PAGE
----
If A[0] is an appropriate initial value (see Section 3.4),
Then
For i = 1 to n
P[i] = R[0][i]
Else
Return an error
The unwrap algorithm can also be specified as an index based
operation, allowing the calculations to be carried out in place.
Again, this produces the same results as the register shifting
approach.
Inputs: Ciphertext, (n+1) 64-bit values {C0, C1, ..., Cn}, and
Key, K (the KEK).
Outputs: Plaintext, n 64-bit values {P0, P1, K, Pn}.
1) Initialize variables.
Set A = C[0]
For i = 1 to n
R[i] = C[i]
2) Compute intermediate values.
For j = 5 to 0
For i = n to 1
B = Camellia-1(K, (A ^ t) | R[i]) where t = n*j+i
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A = MSB(64, B)
R[i] = LSB(64, B)
3) Output results.
If A is an appropriate initial value (see Section 3.4),
Then
For i = 1 to n
P[i] = R[i]
Else
Return an error
3.4 Key Data Integrity -- the Initial Value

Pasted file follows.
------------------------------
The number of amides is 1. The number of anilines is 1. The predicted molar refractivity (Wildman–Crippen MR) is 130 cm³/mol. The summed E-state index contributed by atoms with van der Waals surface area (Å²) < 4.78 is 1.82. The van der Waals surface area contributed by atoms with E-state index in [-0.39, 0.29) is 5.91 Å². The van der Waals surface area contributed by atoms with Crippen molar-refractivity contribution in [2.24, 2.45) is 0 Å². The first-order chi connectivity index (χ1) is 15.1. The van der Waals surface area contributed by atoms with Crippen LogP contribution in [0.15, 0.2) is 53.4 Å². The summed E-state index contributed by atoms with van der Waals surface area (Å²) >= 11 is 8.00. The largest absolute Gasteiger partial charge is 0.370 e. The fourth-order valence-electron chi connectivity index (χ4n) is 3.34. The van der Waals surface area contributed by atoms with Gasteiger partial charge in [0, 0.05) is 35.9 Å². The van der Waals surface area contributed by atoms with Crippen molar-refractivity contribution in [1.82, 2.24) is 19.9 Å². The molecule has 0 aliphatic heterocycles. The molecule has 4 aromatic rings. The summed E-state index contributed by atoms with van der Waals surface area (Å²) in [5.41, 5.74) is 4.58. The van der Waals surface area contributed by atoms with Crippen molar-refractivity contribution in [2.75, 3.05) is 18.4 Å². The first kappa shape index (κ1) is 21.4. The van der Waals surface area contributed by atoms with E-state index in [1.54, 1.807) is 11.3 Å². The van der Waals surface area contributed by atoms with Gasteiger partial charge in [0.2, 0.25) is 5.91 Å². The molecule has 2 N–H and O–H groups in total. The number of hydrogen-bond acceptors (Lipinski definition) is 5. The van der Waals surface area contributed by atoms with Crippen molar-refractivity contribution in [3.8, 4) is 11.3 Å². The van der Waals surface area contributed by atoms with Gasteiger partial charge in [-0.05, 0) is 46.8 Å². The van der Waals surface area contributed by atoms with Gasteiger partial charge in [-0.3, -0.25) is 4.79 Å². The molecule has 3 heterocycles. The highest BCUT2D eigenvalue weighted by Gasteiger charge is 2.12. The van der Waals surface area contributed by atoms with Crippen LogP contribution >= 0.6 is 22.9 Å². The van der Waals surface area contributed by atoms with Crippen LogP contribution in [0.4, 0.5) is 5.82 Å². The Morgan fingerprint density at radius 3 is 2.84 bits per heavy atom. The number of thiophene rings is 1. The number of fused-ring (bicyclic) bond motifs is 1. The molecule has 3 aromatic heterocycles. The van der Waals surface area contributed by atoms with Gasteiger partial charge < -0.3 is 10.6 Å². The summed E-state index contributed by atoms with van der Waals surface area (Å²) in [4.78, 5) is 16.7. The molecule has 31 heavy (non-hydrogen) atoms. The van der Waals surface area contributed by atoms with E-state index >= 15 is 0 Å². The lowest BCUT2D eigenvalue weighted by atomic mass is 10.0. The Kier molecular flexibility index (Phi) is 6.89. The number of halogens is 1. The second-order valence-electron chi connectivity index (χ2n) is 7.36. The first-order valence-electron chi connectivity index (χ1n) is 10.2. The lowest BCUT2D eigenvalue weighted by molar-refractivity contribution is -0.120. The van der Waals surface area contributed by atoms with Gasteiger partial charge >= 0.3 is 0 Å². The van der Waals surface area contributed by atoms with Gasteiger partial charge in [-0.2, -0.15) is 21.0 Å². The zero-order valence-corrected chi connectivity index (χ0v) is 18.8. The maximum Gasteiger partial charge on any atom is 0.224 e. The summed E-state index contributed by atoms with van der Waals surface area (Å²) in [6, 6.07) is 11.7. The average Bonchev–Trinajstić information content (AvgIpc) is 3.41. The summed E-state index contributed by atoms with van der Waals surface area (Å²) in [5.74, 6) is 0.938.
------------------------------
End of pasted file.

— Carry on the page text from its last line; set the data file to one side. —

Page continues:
The initial value (IV) refers to the value assigned to A[0] in the
first step of the wrapping process. This value is used to obtain an
integrity check on the key data. In the final step of the
unwrapping process, the recovered value of A[0] is compared to the
expected value of A[0]. If there is a match, the key is accepted as
valid, and the unwrapping algorithm returns it. If there is not a
match, then the key is rejected, and the unwrapping algorithm
returns an error.
The exact properties achieved by this integrity check depend on the
definition of the initial value. Different applications may call
for somewhat different properties; for example, whether there is
need to determine the integrity of key data throughout its lifecycle
or just when it is unwrapped. This specification defines a default
initial value that supports integrity of the key data during the
period it is wrapped (in Section 3.4.1). Provision is also made to
support alternative initial values (in Section 3.4.2).